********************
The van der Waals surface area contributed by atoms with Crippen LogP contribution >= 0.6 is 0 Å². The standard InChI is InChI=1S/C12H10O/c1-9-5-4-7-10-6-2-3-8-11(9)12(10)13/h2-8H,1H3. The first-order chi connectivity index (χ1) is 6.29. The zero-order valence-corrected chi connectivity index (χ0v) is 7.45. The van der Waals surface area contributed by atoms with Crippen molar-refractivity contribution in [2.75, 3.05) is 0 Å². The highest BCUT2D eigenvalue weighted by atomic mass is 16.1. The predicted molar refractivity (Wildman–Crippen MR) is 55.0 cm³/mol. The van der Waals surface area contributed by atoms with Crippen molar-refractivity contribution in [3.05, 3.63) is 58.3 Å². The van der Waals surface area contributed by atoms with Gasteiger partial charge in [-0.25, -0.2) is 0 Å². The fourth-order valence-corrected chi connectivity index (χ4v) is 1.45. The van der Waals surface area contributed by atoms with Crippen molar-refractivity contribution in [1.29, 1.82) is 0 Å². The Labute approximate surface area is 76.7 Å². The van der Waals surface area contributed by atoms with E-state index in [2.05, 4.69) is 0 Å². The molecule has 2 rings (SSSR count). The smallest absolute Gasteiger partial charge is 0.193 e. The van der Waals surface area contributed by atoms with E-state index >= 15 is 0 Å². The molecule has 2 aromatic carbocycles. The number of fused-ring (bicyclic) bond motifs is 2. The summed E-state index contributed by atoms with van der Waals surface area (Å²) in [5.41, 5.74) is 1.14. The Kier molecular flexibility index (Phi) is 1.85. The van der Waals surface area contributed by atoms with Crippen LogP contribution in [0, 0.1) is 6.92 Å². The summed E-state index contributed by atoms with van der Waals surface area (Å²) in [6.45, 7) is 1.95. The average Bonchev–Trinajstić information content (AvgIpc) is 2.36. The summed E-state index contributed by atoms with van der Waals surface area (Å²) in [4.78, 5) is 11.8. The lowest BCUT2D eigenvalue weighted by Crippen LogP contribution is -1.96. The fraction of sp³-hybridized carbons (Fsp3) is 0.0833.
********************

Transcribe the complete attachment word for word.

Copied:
The van der Waals surface area contributed by atoms with Crippen LogP contribution >= 0.6 is 0 Å². The standard InChI is InChI=1S/C12H10O/c1-9-5-4-7-10-6-2-3-8-11(9)12(10)13/h2-8H,1H3. The first-order chi connectivity index (χ1) is 6.29. The zero-order valence-corrected chi connectivity index (χ0v) is 7.45. The van der Waals surface area contributed by atoms with Crippen molar-refractivity contribution in [2.75, 3.05) is 0 Å². The highest BCUT2D eigenvalue weighted by atomic mass is 16.1. The predicted molar refractivity (Wildman–Crippen MR) is 55.0 cm³/mol. The van der Waals surface area contributed by atoms with Crippen molar-refractivity contribution in [3.05, 3.63) is 58.3 Å². The van der Waals surface area contributed by atoms with Gasteiger partial charge in [-0.25, -0.2) is 0 Å². The fourth-order valence-corrected chi connectivity index (χ4v) is 1.45. The van der Waals surface area contributed by atoms with Crippen molar-refractivity contribution in [1.29, 1.82) is 0 Å². The Labute approximate surface area is 76.7 Å². The van der Waals surface area contributed by atoms with E-state index in [2.05, 4.69) is 0 Å². The molecule has 2 rings (SSSR count). The smallest absolute Gasteiger partial charge is 0.193 e. The van der Waals surface area contributed by atoms with E-state index >= 15 is 0 Å². The molecule has 2 aromatic carbocycles. The number of fused-ring (bicyclic) bond motifs is 2. The summed E-state index contributed by atoms with van der Waals surface area (Å²) in [5.41, 5.74) is 1.14. The Kier molecular flexibility index (Phi) is 1.85. The van der Waals surface area contributed by atoms with Crippen LogP contribution in [0, 0.1) is 6.92 Å². The summed E-state index contributed by atoms with van der Waals surface area (Å²) in [6.45, 7) is 1.95. The average Bonchev–Trinajstić information content (AvgIpc) is 2.36. The summed E-state index contributed by atoms with van der Waals surface area (Å²) in [4.78, 5) is 11.8. The lowest BCUT2D eigenvalue weighted by Crippen LogP contribution is -1.96. The fraction of sp³-hybridized carbons (Fsp3) is 0.0833.